San Francisco’s magnificent museums honor its close links to Asia as well as the tech hub’s quirky love of science and progress. You'll find museums here tracing the city’s history from its earliest days, when the bay was filled with sailing ships bringing gold-seekers to America, as well as its idiosyncratic history over the intervening centuries.
The city has dozens of museums, large and small, promising days of rewarding browsing. Here are 10 of our favorite museums that capture the local vibe and culture.
San Francisco Museum of Modern Art: best for modern art
Known by the slightly complicated acronym, SFMOMA, this museum has a mind-boggling collection of modern masterworks displayed over seven floors. The collection is vast, and the museum was a visionary early investor in then-emerging art forms such as photography, installations, video, digital art and industrial design.
Don’t miss the standout photography and special exhibitions. Meditate amid stimulating abstract paintings in the Agnes Martin room, then get an eyeful of Warhol’s iconic pop art, and hit the 7th floor for a showcase of cutting-edge contemporary work and intriguing multimedia installations. Sunny days are ideal for a restorative coffee in the rooftop cafe and sculpture garden.
Maritime National Historical Park: best for boat buffs
With four historic ships turned into floating museums, this maritime park is Fisherman’s Wharf’s most authentic attraction. Moored along Hyde Street Pier are the 1891 schooner Alma, which hosts guided sailing trips in summer, the 1890 steamboat Eureka, paddlewheel tugboat Eppleton Hall, and iron-hulled Balclutha, which once transported coal to San Francisco.
It’s all run by the National Park Service and the exhibitions extend to the adjacent Maritime Museum, which was built as a casino and public bathhouse in 1939 by the Depression-era Works Progress Administration (WPA). Beautifully restored murals depict the mythical lands of Atlantis and Mu and exhibits include maritime ephemera and dioramas. Note the entryway slate carvings by celebrated African American artist Sargent Johnson.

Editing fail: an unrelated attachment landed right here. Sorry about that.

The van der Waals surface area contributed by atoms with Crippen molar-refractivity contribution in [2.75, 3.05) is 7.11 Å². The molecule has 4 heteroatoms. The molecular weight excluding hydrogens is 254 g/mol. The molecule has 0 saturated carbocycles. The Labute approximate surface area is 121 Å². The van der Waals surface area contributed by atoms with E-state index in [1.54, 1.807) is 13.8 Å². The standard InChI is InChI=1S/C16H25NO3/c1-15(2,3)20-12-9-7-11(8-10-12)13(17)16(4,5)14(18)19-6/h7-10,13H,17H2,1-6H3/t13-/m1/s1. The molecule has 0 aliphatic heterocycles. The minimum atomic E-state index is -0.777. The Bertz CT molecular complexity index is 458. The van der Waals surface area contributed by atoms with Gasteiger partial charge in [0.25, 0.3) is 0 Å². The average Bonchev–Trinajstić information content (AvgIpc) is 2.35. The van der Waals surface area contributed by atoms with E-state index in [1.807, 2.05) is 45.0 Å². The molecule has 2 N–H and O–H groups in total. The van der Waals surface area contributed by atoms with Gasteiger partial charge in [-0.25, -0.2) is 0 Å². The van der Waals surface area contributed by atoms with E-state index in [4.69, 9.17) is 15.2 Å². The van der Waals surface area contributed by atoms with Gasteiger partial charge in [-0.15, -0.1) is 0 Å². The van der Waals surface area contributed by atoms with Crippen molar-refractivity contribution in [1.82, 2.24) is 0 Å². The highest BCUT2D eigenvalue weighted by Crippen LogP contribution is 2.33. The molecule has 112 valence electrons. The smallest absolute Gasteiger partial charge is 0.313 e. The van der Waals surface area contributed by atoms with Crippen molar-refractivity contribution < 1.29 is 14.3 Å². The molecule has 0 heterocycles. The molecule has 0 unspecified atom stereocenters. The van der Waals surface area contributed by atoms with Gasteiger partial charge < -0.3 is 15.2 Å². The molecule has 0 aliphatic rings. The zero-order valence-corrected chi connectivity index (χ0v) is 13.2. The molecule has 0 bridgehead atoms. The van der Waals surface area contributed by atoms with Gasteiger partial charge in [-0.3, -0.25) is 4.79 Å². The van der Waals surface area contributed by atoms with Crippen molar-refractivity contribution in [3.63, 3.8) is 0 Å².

Exploratorium: best for kids
Is there a science to skateboarding? Do toilets really flush counterclockwise in Australia? Combining science with art, San Francisco’s dazzling hands-on Exploratorium challenges you to question how you know what you know. As thrilling as the exhibits is the setting: a 9-acre, glass-walled pier jutting out over San Francisco Bay, with vast outdoor areas you can explore for free.
The 600-plus exhibits have buttons to push, handles to crank and dials to adjust, all made by artists and scientists at the museums' in-house workshops. With such fun activities as trying out a punk hairdo, courtesy of the static-electricity station, it’s one museum children won’t want to leave.
Chinese Historical Society of America: best for personal stories of immigration
Visitors can picture what it was like to be Chinese in San Francisco during the gold rush, transcontinental railroad construction and Beat heyday in this excellent museum, originally built as Chinatown’s YWCA in 1932. Historians have unearthed some fascinating artifacts relating to the Chinese history of San Francisco, including 1920s silk qipao dresses, WWII Chinatown nightclub posters, and Frank Wong’s Chinatown miniatures.
Exhibits feature personal insights and Chinese American perspectives on national milestones in history – including the Civil Rights movement, the Cold War, and the Chinese Exclusion Act, which officially excluded Chinese immigrants from US citizenship and civil rights from 1882 to 1943.
Cable Car Museum: best for gearheads
Hear that whirring noise coming from beneath San Francisco's cable car tracks? That’s the sound of the cables pulling the cars, and they all connect inside the city’s historic Washington and Mason Cable Car Barn. Grips, engines, braking mechanisms...if these mechanical wonders warm your heart, you’ll be besotted with the free Cable Car Museum.
This intriguing museum isn’t just a warehouse for antiques – it’s the functioning powerhouse that keeps the popular Powell-Mason line running. You can track the cables running down the street, through an open channel and into the powerhouse, where they wind around massive bull wheels without losing momentum or tension. Head to the upstairs deck to see the mechanisms in action and watch cables whir over the wheels – as awesome a feat of engineering now as when Andrew Hallidie invented the technology in 1873.